Play Fetch: An Avery Barks Dog Mystery (Avery Barks Dog Mysteries Book 3) (3 page)

Chapter 7


The phone ringing startled me awake.  My stomach tightened as I rolled over and checked the caller ID before answering.  Thankfully, it was my friend, Jamie.

“What time is it?” I groggily asked as Chevy jumped up on the bed and licked my face.

“Hello to you too!“ Jamie’s voice was bright and cheery as always.  “It’s five in the morning.”

“Five? What?” I groaned.

“Quick, turn on the news!  Your ex, Travis, is wanted for questioning in the murder of his wife!  They’re saying he may be armed and dangerous!”  Jamie exclaimed.

She almost sounded happy about it.  Jamie still held a grudge towards Travis for choosing a high paying job and the big city over me.  She was a good friend and I cherished that, even when she went a little overboard.

Jamie continued, “They showed a picture of him.  Boy, he sure looks different.  He was good looking when you dated him, but now he looks haggard.  The big city must have stressed him out.” 

“That, or his new wife,” I muttered under my breath.

“Dead wife, you mean.”

I decided not to fill her in on the rest of the story from the other day, mainly because I wanted to push it out of my mind.

Jamie changed the subject. “I actually called because I was hoping you would give a Search and Rescue presentation for the kids at the school.”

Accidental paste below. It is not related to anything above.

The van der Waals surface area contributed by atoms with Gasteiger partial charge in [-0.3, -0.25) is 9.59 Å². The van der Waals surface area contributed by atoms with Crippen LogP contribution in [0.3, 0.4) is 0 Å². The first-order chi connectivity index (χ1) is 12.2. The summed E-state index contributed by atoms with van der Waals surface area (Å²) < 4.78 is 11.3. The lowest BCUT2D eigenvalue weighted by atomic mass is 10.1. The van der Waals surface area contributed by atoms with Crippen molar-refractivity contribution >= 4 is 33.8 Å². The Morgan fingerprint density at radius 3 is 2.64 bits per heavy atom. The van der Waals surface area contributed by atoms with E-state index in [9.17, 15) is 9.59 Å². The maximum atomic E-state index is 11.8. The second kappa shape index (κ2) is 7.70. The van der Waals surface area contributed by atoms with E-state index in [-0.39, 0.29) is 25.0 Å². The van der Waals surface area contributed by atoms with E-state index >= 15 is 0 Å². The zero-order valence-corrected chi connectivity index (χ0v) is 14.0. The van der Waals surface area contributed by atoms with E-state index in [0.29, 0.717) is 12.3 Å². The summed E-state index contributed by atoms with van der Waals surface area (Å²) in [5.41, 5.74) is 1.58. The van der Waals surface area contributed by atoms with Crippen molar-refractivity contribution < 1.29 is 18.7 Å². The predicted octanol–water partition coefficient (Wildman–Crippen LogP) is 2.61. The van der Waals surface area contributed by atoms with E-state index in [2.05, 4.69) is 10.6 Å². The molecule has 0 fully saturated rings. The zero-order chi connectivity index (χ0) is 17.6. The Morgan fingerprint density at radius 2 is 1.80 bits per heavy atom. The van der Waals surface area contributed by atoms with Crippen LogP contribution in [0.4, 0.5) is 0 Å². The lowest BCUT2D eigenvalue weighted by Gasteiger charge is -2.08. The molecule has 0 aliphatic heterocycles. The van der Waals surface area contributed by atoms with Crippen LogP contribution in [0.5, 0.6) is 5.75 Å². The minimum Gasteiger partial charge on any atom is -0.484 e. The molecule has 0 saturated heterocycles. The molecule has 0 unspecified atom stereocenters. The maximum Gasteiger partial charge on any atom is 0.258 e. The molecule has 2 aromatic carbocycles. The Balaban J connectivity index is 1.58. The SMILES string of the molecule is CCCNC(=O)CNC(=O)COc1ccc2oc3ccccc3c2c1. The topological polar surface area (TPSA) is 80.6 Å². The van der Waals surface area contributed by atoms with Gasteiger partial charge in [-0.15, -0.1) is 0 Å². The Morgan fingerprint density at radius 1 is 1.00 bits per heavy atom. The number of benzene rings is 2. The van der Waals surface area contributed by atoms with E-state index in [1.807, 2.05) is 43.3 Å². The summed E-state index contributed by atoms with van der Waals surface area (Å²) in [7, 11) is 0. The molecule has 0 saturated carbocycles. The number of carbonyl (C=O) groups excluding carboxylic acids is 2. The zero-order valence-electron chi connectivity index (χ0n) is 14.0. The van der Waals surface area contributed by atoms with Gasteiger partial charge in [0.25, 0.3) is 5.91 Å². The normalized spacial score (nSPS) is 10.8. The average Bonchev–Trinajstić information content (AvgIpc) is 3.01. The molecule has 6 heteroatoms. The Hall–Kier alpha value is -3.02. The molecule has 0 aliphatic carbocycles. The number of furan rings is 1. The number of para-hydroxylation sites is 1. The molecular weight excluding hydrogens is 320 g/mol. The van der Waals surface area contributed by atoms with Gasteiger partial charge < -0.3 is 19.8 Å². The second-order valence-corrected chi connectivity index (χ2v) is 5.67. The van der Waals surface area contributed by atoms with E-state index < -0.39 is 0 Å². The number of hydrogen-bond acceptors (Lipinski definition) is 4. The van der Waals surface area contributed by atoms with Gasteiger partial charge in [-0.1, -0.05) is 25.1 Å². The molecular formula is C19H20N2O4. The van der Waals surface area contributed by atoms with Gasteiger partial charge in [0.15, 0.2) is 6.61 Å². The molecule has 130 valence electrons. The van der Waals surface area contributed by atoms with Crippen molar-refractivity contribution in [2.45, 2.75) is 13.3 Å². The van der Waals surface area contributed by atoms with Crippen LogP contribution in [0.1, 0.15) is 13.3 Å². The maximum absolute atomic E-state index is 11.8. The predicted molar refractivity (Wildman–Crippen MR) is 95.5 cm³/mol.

Jamie was a second grade teacher and each year I gave a little talk about what to do if the kids ever got lost in the woods.  Outside of the classroom, Jamie was a little man-crazy and loved to flirt, but when the kids were around, she was quite the professional.  I was proud that she took her job seriously and cared so much about the kids.

“Sure Jamie, I’d love to.  But I usually come in the spring when the kids get ready for family vacations. Why now at the end of fall?” I asked.

“I’m worried about one of my kids. Her name’s Anna.  You and Don searched for her grandfather recently.”

“I remember her very well, I said, thinking of the child’s bright smile. “She loves dogs.”

“She’s normally such a talkative child, but yesterday she barely uttered a word,” Jamie said.

“That’s surprising.   She seemed fine after the search and was excited about meeting Ace.” I smiled as I remembered the moment. 

“Do you know if her grandfather is okay?” Jamie asked.

“He had problems with his blood sugar and collapsed in the woods, but he’s doing fine now and is already out of the hospital,” I said.

“I’m hoping if you come and talk about search and rescue, it will open her up.” Jamie sounded hopeful.  “Do you have time to stop by class after lunch?”

“I’ll meet you about two.” I said and hung up.  I set my alarm, before drifting back to sleep.